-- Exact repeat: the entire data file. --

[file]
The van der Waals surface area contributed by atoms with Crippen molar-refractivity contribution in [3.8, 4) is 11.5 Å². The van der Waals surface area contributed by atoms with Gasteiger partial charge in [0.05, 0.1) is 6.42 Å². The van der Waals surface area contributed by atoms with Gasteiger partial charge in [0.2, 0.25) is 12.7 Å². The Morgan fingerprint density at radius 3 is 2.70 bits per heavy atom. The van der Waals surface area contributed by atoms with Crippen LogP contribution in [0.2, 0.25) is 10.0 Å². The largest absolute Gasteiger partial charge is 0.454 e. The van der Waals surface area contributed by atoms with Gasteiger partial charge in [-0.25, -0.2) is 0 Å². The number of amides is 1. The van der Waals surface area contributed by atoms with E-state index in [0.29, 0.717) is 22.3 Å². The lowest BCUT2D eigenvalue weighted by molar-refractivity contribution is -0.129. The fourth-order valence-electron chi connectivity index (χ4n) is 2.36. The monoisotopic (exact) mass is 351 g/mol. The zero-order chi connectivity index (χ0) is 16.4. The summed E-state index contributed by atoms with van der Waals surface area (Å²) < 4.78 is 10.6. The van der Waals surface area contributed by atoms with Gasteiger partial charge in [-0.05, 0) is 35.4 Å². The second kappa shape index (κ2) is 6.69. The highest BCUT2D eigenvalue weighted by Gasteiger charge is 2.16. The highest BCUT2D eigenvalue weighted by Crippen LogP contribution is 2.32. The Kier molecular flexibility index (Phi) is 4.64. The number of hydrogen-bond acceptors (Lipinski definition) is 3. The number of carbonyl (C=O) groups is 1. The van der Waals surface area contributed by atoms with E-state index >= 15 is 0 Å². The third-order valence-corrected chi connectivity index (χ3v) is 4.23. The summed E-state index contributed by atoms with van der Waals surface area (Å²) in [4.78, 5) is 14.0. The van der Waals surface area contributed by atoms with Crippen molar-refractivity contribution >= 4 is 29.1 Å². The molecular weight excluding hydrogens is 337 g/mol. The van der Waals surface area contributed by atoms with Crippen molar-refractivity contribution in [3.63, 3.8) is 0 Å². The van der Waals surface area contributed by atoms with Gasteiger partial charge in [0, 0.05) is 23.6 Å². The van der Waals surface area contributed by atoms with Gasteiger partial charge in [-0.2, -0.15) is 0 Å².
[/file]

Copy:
The van der Waals surface area contributed by atoms with Crippen molar-refractivity contribution in [3.8, 4) is 11.5 Å². The van der Waals surface area contributed by atoms with Gasteiger partial charge in [0.05, 0.1) is 6.42 Å². The van der Waals surface area contributed by atoms with Gasteiger partial charge in [0.2, 0.25) is 12.7 Å². The Morgan fingerprint density at radius 3 is 2.70 bits per heavy atom. The van der Waals surface area contributed by atoms with Crippen LogP contribution in [0.2, 0.25) is 10.0 Å². The largest absolute Gasteiger partial charge is 0.454 e. The van der Waals surface area contributed by atoms with Gasteiger partial charge in [-0.25, -0.2) is 0 Å². The number of amides is 1. The van der Waals surface area contributed by atoms with E-state index in [0.29, 0.717) is 22.3 Å². The lowest BCUT2D eigenvalue weighted by molar-refractivity contribution is -0.129. The fourth-order valence-electron chi connectivity index (χ4n) is 2.36. The monoisotopic (exact) mass is 351 g/mol. The zero-order chi connectivity index (χ0) is 16.4. The summed E-state index contributed by atoms with van der Waals surface area (Å²) < 4.78 is 10.6. The van der Waals surface area contributed by atoms with Gasteiger partial charge in [-0.05, 0) is 35.4 Å². The second kappa shape index (κ2) is 6.69. The highest BCUT2D eigenvalue weighted by Gasteiger charge is 2.16. The highest BCUT2D eigenvalue weighted by Crippen LogP contribution is 2.32. The Kier molecular flexibility index (Phi) is 4.64. The number of hydrogen-bond acceptors (Lipinski definition) is 3. The number of carbonyl (C=O) groups is 1. The van der Waals surface area contributed by atoms with E-state index >= 15 is 0 Å². The third-order valence-corrected chi connectivity index (χ3v) is 4.23. The summed E-state index contributed by atoms with van der Waals surface area (Å²) in [4.78, 5) is 14.0. The van der Waals surface area contributed by atoms with Crippen molar-refractivity contribution >= 4 is 29.1 Å². The molecular weight excluding hydrogens is 337 g/mol. The van der Waals surface area contributed by atoms with Crippen molar-refractivity contribution in [3.63, 3.8) is 0 Å². The van der Waals surface area contributed by atoms with Gasteiger partial charge in [0, 0.05) is 23.6 Å². The van der Waals surface area contributed by atoms with Gasteiger partial charge in [-0.2, -0.15) is 0 Å².